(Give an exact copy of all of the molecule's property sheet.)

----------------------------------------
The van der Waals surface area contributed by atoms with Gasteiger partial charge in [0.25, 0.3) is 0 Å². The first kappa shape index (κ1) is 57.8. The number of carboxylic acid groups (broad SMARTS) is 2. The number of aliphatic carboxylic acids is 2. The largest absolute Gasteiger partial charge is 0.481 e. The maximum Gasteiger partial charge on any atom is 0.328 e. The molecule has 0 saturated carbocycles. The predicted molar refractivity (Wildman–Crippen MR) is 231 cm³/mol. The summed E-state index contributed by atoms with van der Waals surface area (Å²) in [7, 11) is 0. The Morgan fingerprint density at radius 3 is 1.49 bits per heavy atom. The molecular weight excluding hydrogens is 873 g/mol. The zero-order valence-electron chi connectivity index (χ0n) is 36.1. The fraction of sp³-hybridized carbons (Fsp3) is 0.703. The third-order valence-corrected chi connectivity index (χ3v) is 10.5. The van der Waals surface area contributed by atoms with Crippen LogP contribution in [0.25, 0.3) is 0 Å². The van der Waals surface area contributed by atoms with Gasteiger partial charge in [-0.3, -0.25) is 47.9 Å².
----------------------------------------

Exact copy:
The van der Waals surface area contributed by atoms with Gasteiger partial charge in [0.25, 0.3) is 0 Å². The first kappa shape index (κ1) is 57.8. The number of carboxylic acid groups (broad SMARTS) is 2. The number of aliphatic carboxylic acids is 2. The largest absolute Gasteiger partial charge is 0.481 e. The maximum Gasteiger partial charge on any atom is 0.328 e. The molecule has 0 saturated carbocycles. The predicted molar refractivity (Wildman–Crippen MR) is 231 cm³/mol. The summed E-state index contributed by atoms with van der Waals surface area (Å²) in [7, 11) is 0. The Morgan fingerprint density at radius 3 is 1.49 bits per heavy atom. The molecular weight excluding hydrogens is 873 g/mol. The zero-order valence-electron chi connectivity index (χ0n) is 36.1. The fraction of sp³-hybridized carbons (Fsp3) is 0.703. The third-order valence-corrected chi connectivity index (χ3v) is 10.5. The van der Waals surface area contributed by atoms with Crippen LogP contribution in [0.25, 0.3) is 0 Å². The van der Waals surface area contributed by atoms with Gasteiger partial charge in [-0.3, -0.25) is 47.9 Å².